Ferroplasma acidarmanus RPA2 Facilitates Efficient Unwinding of Forked DNA Substrates by Monomers of FacXPD Helicase

Robert A. Pugh, Yuyen Lin, Chelcie Eller, Haley Leesley, Isaac K.O. Cann, Maria Spies

Research output: Contribution to journalArticlepeer-review


The strand-separation activity that is important for many cellular DNA processing machineries is provided by DNA helicases. In order to understand the physiological properties of a helicase acting in the context of its macromolecular machinery, it is imperative to identify the proteins that interact with the enzyme and to analyze how these proteins affect its helicase activities. The archaeal Rad3 helicase XPD (xeroderma pigmentosum group D protein) from Ferroplasma acidarmanus (FacXPD) is a superfamily II 5′ → 3′ DNA helicase. Similar to its mammalian homolog working as an integral part of the transcription factor IIH complex, FacXPD may play an important role in nucleotide excision repair (NER) and transcription initiation. Interaction between FacXPD and other archaeal NER proteins likely modulates their respective activities. Replication protein A (RPA), a single-stranded DNA (ssDNA)-binding protein, is one of the NER proteins that functionally interact with the human transcription factor IIH complex. There are two RPA proteins in F. acidarmanus: FacRPA1, a homodimer of two monomers consisting of two oligonucleotide/oligosaccharide binding folds, and FacRPA2, a monomer containing a single oligonucleotide/oligosaccharide binding fold. In this study, we analyzed the effect of these ssDNA-binding proteins on FacXPD helicase activity. We found that FacRPA2 stimulates DNA unwinding by FacXPD helicase through a novel mechanism by providing a helix-destabilizing function. In contrast, FacRPA1 fails to stimulate helicase activity to the same extent as FacRPA2 and competes with FacXPD for binding to the ssDNA-double-stranded DNA junction. We conclude that the FacRPA2-coated fork is a preferred and likely physiological substrate that a monomer of FacXPD can unwind with a processivity sufficient for expansion of the NER or transcription bubble. We also suggest that duplex melting by a cognate ssDNA-binding protein coordinated with translocation by a helicase may represent a common strategy for duplex unwinding by the Rad3 family of helicases.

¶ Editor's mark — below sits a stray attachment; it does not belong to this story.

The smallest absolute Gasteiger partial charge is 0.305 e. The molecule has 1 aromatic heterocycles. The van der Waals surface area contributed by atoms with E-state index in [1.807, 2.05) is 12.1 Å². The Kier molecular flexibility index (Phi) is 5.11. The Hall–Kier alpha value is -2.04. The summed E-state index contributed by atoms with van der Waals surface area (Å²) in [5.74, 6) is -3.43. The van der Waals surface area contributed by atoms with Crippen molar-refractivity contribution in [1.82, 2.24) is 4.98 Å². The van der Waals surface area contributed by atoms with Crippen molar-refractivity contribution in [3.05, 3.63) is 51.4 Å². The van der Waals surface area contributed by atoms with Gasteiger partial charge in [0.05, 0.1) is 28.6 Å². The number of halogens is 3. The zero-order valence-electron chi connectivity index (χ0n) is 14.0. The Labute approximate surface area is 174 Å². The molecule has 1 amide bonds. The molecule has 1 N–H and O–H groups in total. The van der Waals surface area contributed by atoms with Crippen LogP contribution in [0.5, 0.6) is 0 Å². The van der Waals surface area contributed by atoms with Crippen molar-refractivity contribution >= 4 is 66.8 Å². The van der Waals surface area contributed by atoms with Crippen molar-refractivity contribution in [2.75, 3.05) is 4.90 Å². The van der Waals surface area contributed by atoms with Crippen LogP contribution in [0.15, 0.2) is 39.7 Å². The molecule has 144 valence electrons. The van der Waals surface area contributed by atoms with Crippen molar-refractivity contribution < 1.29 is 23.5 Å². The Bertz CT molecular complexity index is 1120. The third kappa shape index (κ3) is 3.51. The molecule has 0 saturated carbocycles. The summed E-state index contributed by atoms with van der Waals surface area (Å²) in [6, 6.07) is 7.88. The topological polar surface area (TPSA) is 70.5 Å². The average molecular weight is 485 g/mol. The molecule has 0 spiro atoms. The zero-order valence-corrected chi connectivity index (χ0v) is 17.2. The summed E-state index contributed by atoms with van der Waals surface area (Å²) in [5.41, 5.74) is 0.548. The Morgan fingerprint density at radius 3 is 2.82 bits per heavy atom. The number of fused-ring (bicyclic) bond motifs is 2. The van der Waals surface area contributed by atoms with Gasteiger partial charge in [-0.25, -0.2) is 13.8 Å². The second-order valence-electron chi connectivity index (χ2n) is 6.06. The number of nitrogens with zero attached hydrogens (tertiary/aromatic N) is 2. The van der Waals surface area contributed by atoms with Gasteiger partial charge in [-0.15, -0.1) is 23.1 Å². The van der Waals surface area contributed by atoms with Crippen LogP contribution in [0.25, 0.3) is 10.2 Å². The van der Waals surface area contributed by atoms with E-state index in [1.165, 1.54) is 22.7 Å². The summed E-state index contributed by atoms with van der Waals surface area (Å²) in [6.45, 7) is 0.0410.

Original languageEnglish (US)
Pages (from-to)982-998
Number of pages17
JournalJournal of Molecular Biology
Issue number5
StatePublished - Nov 28 2008


  • DNA unwinding
  • RPA
  • helicase
  • oligomeric state
  • ssDNA-binding protein

ASJC Scopus subject areas

  • Structural Biology
  • Molecular Biology


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